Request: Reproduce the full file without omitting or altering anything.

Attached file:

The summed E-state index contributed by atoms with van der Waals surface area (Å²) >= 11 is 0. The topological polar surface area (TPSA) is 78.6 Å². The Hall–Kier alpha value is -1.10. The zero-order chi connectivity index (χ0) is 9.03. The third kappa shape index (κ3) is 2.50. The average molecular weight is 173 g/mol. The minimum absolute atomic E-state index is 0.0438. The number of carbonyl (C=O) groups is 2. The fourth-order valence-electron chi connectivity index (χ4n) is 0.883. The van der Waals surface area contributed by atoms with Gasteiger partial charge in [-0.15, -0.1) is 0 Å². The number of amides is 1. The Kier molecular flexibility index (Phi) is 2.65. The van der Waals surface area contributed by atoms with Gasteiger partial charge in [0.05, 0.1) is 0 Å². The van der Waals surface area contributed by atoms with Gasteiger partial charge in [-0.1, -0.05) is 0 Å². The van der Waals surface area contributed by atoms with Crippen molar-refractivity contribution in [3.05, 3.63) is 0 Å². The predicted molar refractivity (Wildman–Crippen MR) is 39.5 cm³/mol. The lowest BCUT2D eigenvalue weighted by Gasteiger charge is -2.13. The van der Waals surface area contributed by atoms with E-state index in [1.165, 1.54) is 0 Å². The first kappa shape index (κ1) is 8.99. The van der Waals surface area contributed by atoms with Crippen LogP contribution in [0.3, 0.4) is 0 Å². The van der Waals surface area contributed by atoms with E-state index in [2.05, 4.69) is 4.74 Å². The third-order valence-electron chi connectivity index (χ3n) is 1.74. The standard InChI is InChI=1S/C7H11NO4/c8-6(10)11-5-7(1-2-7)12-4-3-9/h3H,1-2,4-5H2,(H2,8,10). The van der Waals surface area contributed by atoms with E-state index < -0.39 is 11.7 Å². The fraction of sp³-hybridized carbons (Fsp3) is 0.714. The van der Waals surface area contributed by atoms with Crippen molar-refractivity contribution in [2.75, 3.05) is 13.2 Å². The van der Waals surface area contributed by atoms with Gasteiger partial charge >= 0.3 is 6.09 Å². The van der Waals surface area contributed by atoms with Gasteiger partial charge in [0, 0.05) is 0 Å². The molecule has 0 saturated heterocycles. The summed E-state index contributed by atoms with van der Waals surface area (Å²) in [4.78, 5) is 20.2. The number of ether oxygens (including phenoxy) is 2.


The summed E-state index contributed by atoms with van der Waals surface area (Å²) >= 11 is 0. The topological polar surface area (TPSA) is 78.6 Å². The Hall–Kier alpha value is -1.10. The zero-order chi connectivity index (χ0) is 9.03. The third kappa shape index (κ3) is 2.50. The average molecular weight is 173 g/mol. The minimum absolute atomic E-state index is 0.0438. The number of carbonyl (C=O) groups is 2. The fourth-order valence-electron chi connectivity index (χ4n) is 0.883. The van der Waals surface area contributed by atoms with Gasteiger partial charge in [-0.15, -0.1) is 0 Å². The number of amides is 1. The Kier molecular flexibility index (Phi) is 2.65. The van der Waals surface area contributed by atoms with Gasteiger partial charge in [0.05, 0.1) is 0 Å². The van der Waals surface area contributed by atoms with Gasteiger partial charge in [-0.1, -0.05) is 0 Å². The van der Waals surface area contributed by atoms with Crippen molar-refractivity contribution in [3.05, 3.63) is 0 Å². The predicted molar refractivity (Wildman–Crippen MR) is 39.5 cm³/mol. The lowest BCUT2D eigenvalue weighted by Gasteiger charge is -2.13. The van der Waals surface area contributed by atoms with E-state index in [1.165, 1.54) is 0 Å². The first kappa shape index (κ1) is 8.99. The van der Waals surface area contributed by atoms with Crippen LogP contribution in [0.3, 0.4) is 0 Å². The van der Waals surface area contributed by atoms with E-state index in [2.05, 4.69) is 4.74 Å². The third-order valence-electron chi connectivity index (χ3n) is 1.74. The standard InChI is InChI=1S/C7H11NO4/c8-6(10)11-5-7(1-2-7)12-4-3-9/h3H,1-2,4-5H2,(H2,8,10). The van der Waals surface area contributed by atoms with E-state index < -0.39 is 11.7 Å². The fraction of sp³-hybridized carbons (Fsp3) is 0.714. The van der Waals surface area contributed by atoms with Crippen molar-refractivity contribution in [2.75, 3.05) is 13.2 Å². The van der Waals surface area contributed by atoms with Gasteiger partial charge >= 0.3 is 6.09 Å². The van der Waals surface area contributed by atoms with Gasteiger partial charge in [0, 0.05) is 0 Å². The molecule has 0 saturated heterocycles. The summed E-state index contributed by atoms with van der Waals surface area (Å²) in [4.78, 5) is 20.2. The number of ether oxygens (including phenoxy) is 2.